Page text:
It’s staff picks time again (where does the time go, how time flies, ah I remember the days when.. etc.) and it seems variety is the spice of life this time around, with no less than three countries and four styles being championed. The focus seems to be on individualistic, characterful whiskies as you might expect and, with value for money taken into account, each is of excellent quality.
First up is a Japanese blend which ranks very highly on the quality-to-cost ratio and works beautifully as a Mizuwari (tall with water and ice), ideal as the summer takes hold. Next, in the cooler climes of bonny Scotland is the often under-rated Old Pulteney distillery, with perhaps their best standard release and one that has a growing band of followers. The third on the list comes from my personal adventure into the world of bourbon, compelling me to recommend one of the best I have yet tasted before heading back to Scotland for a recently reviewed, and beautifully constructed blended scotch.
Bowmore whisky is arguably one of the most interesting and varied of all Scotches, and not always for the reasons one might hope. On one hand this beautiful distillery on the shores of Loch Indaal has given us some of the most spectacular “malt moments” in history with, among others, its gloriously fruity 1964 Trilogy (‘Black’ Bowmore, ‘White’ and ‘Gold’) releases, and yet on the other hand we see the now all but infamous production of the 1980s with its seemingly inexplicable perfumed, soapy notes that many (myself fully included) find anything but desirable. The reason for this stark change of character during the 80s is hard to tie down to one specific factor, though we can be reasonably certain that it did not make itself so apparent in the new make at the time.
There is no question that many things have changed in the industry over the last 40 or so years and this is probably the greatest barrier to pinpointing the reasons behind Bowmore’s split personality. Centralised malting and maturation, new barley varieties, changes in fermentation time in response to demand and radically revised wood policy are just some of the many changes that may have played a part in what is clearly a complex picture. Had Bowmore remained draped in parma violets and lavender soap in its current production, I doubt we would find the situation fascinating so much as a tragedy. Gladly however the 90/00 spirit is as much a departure from that distilled in the 80s, as the 80s spirit was from its 60s and 70s forbears. As a result of this the current spirit is winning people over once more, with releases like the widely acclaimed Bowmore 10 year old Tempest and an array of quality bottlings from the Independents.
There’s so much to say about Glenfarclas whisky that it can be somewhat difficult to know where to start. Given that this is the first of what will be many posts to feature this venerable distillery, it seems only fair to highlight a few of the things that make Glenfarclas so special in the modern world of Single Malt Scotch. Situated in the rolling valleys of Ballindalloch, this Speyside distillery is unusual in having been family owned since 1865, with the Grant’s consistent stewardship having allowed it to avoid some of the modernisation common throughout the majority of the industry. The stills remain direct fired to this day, the full production is matured on site and the stock held in the warehouses is perhaps the most far-stretching and comprehensive of any distillery in Scotland.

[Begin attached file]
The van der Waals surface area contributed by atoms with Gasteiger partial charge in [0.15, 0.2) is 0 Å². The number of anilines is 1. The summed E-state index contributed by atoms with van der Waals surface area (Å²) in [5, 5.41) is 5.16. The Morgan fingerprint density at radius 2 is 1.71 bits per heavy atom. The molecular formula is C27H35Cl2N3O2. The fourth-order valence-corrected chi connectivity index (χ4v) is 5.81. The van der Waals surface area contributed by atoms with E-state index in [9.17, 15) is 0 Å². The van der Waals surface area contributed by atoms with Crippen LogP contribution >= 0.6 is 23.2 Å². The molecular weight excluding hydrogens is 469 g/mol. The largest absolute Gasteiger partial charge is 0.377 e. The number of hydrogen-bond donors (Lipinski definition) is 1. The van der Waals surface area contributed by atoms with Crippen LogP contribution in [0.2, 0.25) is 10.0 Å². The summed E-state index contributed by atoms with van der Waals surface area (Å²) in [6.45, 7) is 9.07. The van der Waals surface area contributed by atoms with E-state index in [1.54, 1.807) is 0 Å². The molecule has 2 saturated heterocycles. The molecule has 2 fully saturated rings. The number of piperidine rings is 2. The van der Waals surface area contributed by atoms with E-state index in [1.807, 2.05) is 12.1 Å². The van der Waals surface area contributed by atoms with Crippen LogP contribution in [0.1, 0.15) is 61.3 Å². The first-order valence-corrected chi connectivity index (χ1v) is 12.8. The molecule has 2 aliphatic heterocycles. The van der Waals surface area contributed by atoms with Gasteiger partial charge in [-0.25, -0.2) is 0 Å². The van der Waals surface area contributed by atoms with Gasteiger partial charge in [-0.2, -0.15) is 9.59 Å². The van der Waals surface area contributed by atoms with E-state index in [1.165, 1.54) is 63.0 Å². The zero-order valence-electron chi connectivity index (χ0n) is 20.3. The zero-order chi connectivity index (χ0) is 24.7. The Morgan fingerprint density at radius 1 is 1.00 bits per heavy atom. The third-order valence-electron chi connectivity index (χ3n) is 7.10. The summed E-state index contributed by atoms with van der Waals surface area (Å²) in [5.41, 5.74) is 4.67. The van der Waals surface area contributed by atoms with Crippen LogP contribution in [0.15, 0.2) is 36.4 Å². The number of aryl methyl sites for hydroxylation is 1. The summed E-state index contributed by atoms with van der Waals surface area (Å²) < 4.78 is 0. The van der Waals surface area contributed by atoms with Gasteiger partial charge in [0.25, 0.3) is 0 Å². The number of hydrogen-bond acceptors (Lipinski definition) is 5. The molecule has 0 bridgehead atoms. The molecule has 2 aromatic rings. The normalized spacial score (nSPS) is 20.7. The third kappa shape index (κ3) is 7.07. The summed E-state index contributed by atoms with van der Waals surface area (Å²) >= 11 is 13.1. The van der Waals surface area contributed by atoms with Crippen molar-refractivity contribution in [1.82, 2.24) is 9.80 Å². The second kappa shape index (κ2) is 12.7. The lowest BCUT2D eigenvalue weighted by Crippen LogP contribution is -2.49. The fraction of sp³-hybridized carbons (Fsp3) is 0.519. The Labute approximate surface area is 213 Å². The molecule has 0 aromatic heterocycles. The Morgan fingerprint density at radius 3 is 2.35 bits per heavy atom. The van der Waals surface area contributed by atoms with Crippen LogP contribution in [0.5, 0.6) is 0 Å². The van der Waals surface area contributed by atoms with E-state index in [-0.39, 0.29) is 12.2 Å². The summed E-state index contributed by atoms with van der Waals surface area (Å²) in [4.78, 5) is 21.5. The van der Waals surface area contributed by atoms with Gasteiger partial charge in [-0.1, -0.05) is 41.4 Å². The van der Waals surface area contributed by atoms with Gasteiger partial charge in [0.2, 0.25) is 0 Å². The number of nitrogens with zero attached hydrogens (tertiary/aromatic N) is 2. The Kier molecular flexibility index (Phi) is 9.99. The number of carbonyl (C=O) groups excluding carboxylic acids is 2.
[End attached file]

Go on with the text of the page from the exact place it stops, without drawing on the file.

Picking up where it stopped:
Just this last week the sheer depth and wealth of the casks maturing at Glenfarclas was highlighted once more by the announcement of their oldest release yet; a 58 year old and one of the last four casks filled in 1953 left at the distillery. It is these old and frequently heavily sherried bottlings that have helped to cement the Glenfarclas reputation for quality. In all the reverence that surrounds the distillate produced in 50s, 60s and 70s, the standard releases can become a little overlooked, so before we get to posting reviews of those old sherry monsters (restraint can only last so long), let’s have a look at the more widely available 21 year old.
After Tuesday’s review of the ever-excellent Lagavulin 16 year old, it seemed like a fair idea to stay with the Islay whiskies for one more dram and head just a mile up the road to Laphroaig distillery, the Island’s best-selling single malt. Laphroaig is often said to polarise opinion with its profoundly medicinal, phenolic spirit frequently confounding Whisky newcomers, while cultivating a loyal following of initiated devotees. There are some of us though that have less overtly partisan feelings about the distillery, enjoying a number of bottlings and certainly not being adverse the spirit’s brazen, intense character, whilst also not being so enamoured as to view it as the undisputed king of peated whiskies.